As a good reference point, I often think about a bunny I drew a while back. I did not plan to draw the bunny. I just sat down, took out my iPad, and started drawing. An hour later, there was a bunny. Someone might look at it and ask me: “How did you decide on that nose? Why are the ears down and not up?” I have no idea what I’d tell them. If you asked me to draw it right now, sight unseen, I’m sure it would turn out completely differently.
So, one thing I definitely plan to do (ha!) is ensure I don’t fill up every waking hour with plans. I’ll always be tempted to do so, but I must resist. I must embrace emptiness.
Boredom always precedes a period of great creativity. —Robert M. Pirsig
Nobody likes meetings, and it’s a particularly stressful time right now with the overwhelming impact of so many video calls in our day. That said, I have come to believe that one-to-one conversations are one of the most powerful sources of energy.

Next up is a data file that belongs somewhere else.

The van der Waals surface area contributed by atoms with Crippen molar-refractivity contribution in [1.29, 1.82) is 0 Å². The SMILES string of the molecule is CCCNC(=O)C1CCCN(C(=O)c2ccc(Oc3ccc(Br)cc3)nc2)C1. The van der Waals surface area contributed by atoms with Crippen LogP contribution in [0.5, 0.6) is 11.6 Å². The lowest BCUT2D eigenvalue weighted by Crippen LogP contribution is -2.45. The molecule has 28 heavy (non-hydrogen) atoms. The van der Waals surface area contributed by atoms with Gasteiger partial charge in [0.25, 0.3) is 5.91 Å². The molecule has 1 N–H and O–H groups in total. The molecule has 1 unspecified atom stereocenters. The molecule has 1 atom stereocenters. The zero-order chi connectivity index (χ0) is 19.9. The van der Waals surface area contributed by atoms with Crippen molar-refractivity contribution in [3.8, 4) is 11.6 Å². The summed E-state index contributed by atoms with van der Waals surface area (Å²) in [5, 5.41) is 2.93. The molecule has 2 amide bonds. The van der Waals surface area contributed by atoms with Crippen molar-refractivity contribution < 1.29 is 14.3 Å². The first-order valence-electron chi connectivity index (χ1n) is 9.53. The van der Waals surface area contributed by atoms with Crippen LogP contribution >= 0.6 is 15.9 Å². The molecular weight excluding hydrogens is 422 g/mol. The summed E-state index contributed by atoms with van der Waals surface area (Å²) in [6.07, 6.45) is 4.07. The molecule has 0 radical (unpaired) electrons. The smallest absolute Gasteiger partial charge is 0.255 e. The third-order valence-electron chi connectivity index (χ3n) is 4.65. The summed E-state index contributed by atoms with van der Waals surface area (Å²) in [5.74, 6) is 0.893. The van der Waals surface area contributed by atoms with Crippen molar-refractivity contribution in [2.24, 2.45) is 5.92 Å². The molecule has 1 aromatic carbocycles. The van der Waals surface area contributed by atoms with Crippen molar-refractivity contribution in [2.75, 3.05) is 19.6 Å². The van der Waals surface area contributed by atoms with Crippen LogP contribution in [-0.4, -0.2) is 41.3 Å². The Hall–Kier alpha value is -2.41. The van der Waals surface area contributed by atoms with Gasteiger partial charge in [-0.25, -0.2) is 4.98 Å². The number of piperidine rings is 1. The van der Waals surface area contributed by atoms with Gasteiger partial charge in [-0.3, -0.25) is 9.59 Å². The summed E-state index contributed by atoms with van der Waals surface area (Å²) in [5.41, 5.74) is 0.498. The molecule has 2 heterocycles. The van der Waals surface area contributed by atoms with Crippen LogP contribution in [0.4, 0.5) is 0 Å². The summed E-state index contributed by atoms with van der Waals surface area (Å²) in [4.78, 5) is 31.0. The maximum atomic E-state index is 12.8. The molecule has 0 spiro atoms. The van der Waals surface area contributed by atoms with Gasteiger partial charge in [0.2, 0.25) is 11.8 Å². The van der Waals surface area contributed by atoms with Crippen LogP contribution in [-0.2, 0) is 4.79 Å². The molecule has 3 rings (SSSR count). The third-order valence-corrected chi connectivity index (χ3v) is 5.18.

The right conversation, with the right person, at the right time, can completely change your life.
I wrote some thoughts on this topic as part of a thread summarizing an ebook I read called Friendly Ambitious Nerd. The book includes the best lessons from Visakan Veerasamy, with a lot of great suggestions on embracing conversations, your inner passions, and much more. In this tweet, I talk about how it’s important to develop some kind of filter to find the right kinds of energy in your conversations. You can also check out my full thread about the book.
If you’ve been following my newsletter for a while, you’ll know I’m a strong believer in the power of tools like meditation. They help sharpen our lens into our own minds, and reflection enables us to make much better decisions about how to move forward.